I haven’t checked out Iain Dale’s CV, but I suspect it does not include a period studying statistics. Because he seems to believe in a recent post that taking one month every ten years from one location in the UK is a sufficient reason to justify statements about the effect of carbon dioxide throughout the entire globe over a 150 year period. Yup. Coming to a dinner party near Iain, some poor soul will be bored by the story of how we’re not warming up, because 1868 was a warm June in Oxford.
One useful consequence of this bunch of nonsense is that it led me to the Met’s collection of data. The first thing that any statistician will notice is variability. Taking one region at random (Kirkwall) and a month (May), the standard deviation over the period in question was 0.95 centigrade. Given that a 2 degree warming is what is bothering people, that will happen between year 1 and year 2 around 3% of the time, anyway. So you get a lot of real scattering.
For example, consider Stornoway. Just taking its annual average instead of one month reduces the scattering:
Now, what about the whole UK? One of the problems is that weather stations have been added over the years. And they seem to have been added more in the south, so that just adding them raises the average. In theory, I could take this into account in about 20 minutes – just adjust the averages by how much Guernsey is warmer than Glasgow, say. But since this is aimed at a non-statistician like Dale, such activity would raise suspicions. So I just take the 7 stations that have recorded data from 1890 to 2008, which are:
and I average over the whole year for all seven. So, each year represents 84 data points, not 1. In theory, this should reduce the standard deviation by a lot – but since there is a fair amount of correlation between different parts of the UK and different months in the same region, not by very much. StDev falls to 0.45. This is what it then looks like:
Note the equations. The top one indicates that the slope of the line is about 0.7 C per century. However, if you took the last 30 years of so, and did THAT line, you would get a steeper rise:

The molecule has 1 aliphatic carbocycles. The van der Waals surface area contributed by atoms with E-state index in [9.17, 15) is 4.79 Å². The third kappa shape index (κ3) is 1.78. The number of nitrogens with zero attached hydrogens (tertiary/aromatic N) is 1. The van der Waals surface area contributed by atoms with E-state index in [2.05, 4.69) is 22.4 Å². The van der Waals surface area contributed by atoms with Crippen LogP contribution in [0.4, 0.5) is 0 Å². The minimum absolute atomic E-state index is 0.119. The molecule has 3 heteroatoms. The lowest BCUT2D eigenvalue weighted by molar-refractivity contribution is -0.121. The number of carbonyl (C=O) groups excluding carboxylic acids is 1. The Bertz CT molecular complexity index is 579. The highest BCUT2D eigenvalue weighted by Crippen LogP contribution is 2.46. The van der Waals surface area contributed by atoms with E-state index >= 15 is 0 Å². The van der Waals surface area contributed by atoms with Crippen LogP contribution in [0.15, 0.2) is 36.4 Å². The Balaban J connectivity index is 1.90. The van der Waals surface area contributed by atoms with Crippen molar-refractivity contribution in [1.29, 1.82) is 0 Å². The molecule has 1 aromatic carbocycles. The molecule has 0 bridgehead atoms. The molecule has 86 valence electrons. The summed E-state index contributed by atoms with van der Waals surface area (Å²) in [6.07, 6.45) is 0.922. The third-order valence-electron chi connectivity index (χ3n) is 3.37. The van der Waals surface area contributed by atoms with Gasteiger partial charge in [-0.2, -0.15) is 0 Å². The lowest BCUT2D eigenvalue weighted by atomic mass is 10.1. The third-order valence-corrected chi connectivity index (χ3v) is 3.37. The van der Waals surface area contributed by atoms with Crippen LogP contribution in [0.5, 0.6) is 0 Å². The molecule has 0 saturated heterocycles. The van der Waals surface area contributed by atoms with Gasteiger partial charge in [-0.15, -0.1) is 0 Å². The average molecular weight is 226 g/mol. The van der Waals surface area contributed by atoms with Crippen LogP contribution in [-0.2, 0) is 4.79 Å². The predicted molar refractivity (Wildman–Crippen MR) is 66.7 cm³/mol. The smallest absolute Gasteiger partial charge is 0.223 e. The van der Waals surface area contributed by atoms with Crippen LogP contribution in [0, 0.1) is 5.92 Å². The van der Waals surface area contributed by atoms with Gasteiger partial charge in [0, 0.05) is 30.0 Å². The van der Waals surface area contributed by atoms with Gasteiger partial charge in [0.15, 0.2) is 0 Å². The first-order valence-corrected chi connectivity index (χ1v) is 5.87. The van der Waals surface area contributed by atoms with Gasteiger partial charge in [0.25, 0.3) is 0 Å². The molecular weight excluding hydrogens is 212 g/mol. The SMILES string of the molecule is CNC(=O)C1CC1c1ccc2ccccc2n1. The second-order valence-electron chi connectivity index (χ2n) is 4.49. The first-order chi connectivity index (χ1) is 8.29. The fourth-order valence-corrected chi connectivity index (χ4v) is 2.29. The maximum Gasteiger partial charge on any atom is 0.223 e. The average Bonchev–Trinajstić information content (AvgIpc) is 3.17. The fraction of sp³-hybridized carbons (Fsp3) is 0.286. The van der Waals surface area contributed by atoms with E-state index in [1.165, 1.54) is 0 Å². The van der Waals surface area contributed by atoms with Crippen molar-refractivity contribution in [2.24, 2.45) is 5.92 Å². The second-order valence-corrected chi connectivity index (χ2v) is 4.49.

Plain old extrapolation is a lousy, crude instrument. It also only explains a portion of the movement. El Nino and all that. The R-squared figures indicate that just 20-40% of the annual change in temperature is accounted for by that small (0.01-0.02) degree change in the average – there is a lot of Gulf Stream in there. The standard deviation each year is about 20 times as big as the creeping-up average. This is why some idiot remembering how it was warmer a few years back is such an idiot. It is rather like someone refuting the proposition “Man U are better than Leyton Orient” with a single attempt on goal in an FA Cup 3rd round game.
I have spent all of one hour on this. I am good with figures, and still think I would need many more hours with the global dataset to make definite claims from it – there are many pitfalls, and possibilities of skewed selection, in proving things statistically. However, the very ease with which blundering loudmouths think they can *prove* from single data points, that there is no global warming, again proves to me that the choice of what to believe is not about the science or the stats.
It becomes increasingly clear: sceptics do not believe what they believe because of access to a better data set, an improved set of scientific techniques for treating that data, a better theory for explaining it, or indeed better ethics. They believe it because the vastness of the Internet, and the intrinsic need for human beings to find results that confirm their own baises. They believe it because they want to – and my post, full of graphs, is unlikely to show them otherwise.
UPDATE: Unity on Liberal Conspiracy has done an even more convincing job here